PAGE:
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Treatments and health professionals

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Treatments and health professionals

In Australia, there are a number of possible treatment and management options for mental illness and psychological distress. These depend on individual symptoms, diagnosis, severity and cause if it is known.

Effective treatments can include psychological therapies, medication, psycho-social support, psychiatric disability rehabilitation, avoidance of risk factors such as harmful alcohol and other drug use, and learning self-management skills. These approaches are often provided by different health professionals. The kind of referrals your receive will be influenced by your symptoms and recommended treatments.

If you are accessing a number of services or health professionals, it’s important that these providers are connected so they are aware of what each other is doing.

Counselling, psychologists and mental health social workers

Accredited psychologists and mental health social workers trained to provide a range of psychological treatments and interventions for those with mental and emotional health problems. These professionals are experienced in assessing and diagnosing a range of conditions, developing strategies and treatments, and offering guidance and support. Clients are encouraged to become proactive in setting and achieving their goals.

These allied health professionals do not prescribe medications. They tend to draw on a range of psychological techniques including cognitive behavioural therapy (CBT), acceptance commitment therapy (ACT), dialectical behavioural therapy (DBT), interpersonal psychotherapy and psychodynamic therapy.

Both psychologists and mental health social workers attract a Medicare rebate via a GP referral. There may still be an out of pocket expense so make sure you enquire about this before your first appointment. These professionals can also be accessed without a GP’s referral. In this case the fee will not be covered under Medicare. A GP can refer to a psychologist or social worker of your choosing or one from their list.

To locate a psychologist or social worker and learn more about accessing the Medicare rebate contact the Australian Psychological Society on 1800 333 497 or the Australian Association of Social Workers.

If cost is a concern, it can be helpful to contact clinics in your local area and enquire about the gap between the Medicare rebate and the fee. If you have a concession or pension card, the fee may be reduced.

You may also want to try psychological therapies with a provisional psychologist at a university clinic. A GP referral is not required and fees range from $15 to $60 per session depending on your income and the particular clinic. Sessions may be video recorded for supervision. A list of relevant universities can be found via the Psychology Board of Australia.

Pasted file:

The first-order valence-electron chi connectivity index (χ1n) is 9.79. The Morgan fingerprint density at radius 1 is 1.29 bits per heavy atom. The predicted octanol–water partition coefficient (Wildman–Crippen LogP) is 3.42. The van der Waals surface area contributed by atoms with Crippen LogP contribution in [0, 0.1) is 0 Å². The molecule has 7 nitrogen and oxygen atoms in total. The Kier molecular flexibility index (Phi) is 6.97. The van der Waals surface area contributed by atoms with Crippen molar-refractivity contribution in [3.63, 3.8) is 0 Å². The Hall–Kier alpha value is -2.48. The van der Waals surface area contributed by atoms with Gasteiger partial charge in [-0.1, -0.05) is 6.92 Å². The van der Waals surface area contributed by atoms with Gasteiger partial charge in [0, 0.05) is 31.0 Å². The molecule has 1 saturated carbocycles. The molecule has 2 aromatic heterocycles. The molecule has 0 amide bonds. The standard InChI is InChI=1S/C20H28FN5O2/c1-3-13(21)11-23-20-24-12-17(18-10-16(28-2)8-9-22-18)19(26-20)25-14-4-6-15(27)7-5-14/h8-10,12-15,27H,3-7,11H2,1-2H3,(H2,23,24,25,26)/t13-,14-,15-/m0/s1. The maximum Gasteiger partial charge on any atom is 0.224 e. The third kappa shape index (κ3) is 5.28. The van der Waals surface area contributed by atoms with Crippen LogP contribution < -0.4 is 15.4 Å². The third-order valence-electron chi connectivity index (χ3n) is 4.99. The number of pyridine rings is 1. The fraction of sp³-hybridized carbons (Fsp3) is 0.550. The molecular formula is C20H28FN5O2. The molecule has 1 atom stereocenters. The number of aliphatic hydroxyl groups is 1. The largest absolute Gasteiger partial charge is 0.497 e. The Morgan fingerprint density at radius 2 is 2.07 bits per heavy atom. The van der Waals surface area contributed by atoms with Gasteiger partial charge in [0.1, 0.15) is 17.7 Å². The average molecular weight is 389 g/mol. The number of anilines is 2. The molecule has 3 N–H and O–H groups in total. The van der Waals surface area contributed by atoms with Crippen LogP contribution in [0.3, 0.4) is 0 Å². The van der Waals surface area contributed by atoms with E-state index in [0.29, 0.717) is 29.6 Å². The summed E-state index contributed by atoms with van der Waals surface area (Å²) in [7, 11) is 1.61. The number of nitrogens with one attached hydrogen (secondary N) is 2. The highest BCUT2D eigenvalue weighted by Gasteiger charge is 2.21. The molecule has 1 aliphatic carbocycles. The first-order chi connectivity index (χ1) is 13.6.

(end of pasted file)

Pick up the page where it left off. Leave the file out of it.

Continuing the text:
Additional sources of counselling

Other counselling options include, community health services, local neighborhood or community learning centres, and some not-for-profit organisations.

There is often a wait list for these services, so it is worth enquiring to find out their availability. They may know of other organisations in your area providing low cost counselling. Alternatively, visit the community services directory, Infoxchange, to find local options.


A psychiatrist is a medically qualified doctor specialising in the study and treatment of mental health problems. You’ll need a GP referral to see a psychiatrist. Some psychiatrists can provide psychological treatments, however, the general focus is on assessment, diagnosis and the prescription and management of medication.

The cost of seeing a psychiatrist can be claimed from Medicare. Some psychiatrists bulk-bill whereby their services can be accessed free of charge. Others may charge over the Medicare rebate which creates a gap payment or out of pocket expense. Each psychiatrist is able to set their own fee structure.

Most GP’s have a list of psychiatrists they generally refer to. However, you can also search yourself by contacting the Royal Australian and New Zealand College of Psychiatrists on 1800 337 448, or the Australian Health Directory.


You may be prescribed medication as part of your treatment program. Make sure you discuss any questions or concerns with the prescribing doctor.

Some variables to ask about include:

  • short term side-effects and how long they can last
  • how long it should take to notice an improvement
  • how long until a significant change is experienced
  • how long you may need to take them for
  • the duration of time to determine whether they may not be the right medication for you.

You may need to persist If the first medication is ineffective. It is not uncommon for people to try several before the most suitable one is found. This process is undertaken in consultation with a GP or psychiatrist.

For further information see SANE’s factsheets on antidepressant medication, antipsychotic medication and complementary therapies.

Last updated: 7 October 2020

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